• In genetic engineering genes are taken from one organism and inserted into another. Genes that code for useful substances, such as hormones, enzymes and antibiotics, are often transferred into micro-organisms, which then produce large quantities of these substances.
  • The gene is cut out from the DNA of the donor organism using a restriction endonuclease enzyme. This cuts out the relevant section of the organism's DNA, leaving sticky ends - which consist of a single strand with a few base pairs - that will enable the gene to be inserted into a small circular piece of bacterial DNA called a plasmid.
  • Plasmids are often used as vectors to take the selected gene into bacterial cells. Plasmids occur naturally in cells and replicate independently of the main bacterial DNA.
  • The same restriction endonuclease is used to cut the plasmid. This leaves complementary sticky ends to which the selected gene can be attached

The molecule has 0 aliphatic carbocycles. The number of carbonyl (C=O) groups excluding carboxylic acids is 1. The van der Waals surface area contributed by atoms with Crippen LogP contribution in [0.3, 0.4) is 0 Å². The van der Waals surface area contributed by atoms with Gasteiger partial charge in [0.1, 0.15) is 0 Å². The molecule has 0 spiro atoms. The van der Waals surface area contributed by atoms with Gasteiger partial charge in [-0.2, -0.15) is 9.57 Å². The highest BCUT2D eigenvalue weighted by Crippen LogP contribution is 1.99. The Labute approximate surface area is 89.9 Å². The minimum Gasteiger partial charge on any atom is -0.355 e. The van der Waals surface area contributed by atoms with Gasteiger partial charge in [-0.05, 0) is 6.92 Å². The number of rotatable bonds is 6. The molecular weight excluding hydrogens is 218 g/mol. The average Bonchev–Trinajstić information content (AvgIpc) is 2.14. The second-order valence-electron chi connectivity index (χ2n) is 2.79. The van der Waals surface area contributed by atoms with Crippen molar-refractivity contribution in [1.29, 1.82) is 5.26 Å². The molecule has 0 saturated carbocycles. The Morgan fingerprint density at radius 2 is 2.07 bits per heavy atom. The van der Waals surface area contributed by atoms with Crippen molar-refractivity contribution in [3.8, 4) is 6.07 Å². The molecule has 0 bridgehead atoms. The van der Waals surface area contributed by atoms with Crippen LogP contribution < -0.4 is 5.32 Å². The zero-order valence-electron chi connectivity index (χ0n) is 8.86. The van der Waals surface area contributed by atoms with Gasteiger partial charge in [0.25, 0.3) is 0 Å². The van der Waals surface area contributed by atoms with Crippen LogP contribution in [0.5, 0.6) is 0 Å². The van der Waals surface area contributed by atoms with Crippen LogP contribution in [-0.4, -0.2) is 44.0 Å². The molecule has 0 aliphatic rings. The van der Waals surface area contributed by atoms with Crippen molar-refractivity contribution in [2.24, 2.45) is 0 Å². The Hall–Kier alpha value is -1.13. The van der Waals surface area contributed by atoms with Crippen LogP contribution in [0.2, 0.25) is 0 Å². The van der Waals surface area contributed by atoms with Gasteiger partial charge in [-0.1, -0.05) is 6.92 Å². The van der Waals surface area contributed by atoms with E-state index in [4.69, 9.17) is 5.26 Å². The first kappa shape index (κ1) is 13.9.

• The sticky ends of the gene and the open plasmid are joined together by ligase which is another enzyme.
  • The plasmids are then introduced into the target organism, and transformed cells are selected and cloned.
  • Genetic markers in the plasmids, such as genes that confer antibiotic resistance, enable genetic engineers to identify bacteria that have successfully taken up the selected gene.
  • Transformed bacteria are cultured on a large scale in industrial fermenters and the useful product is then extracted.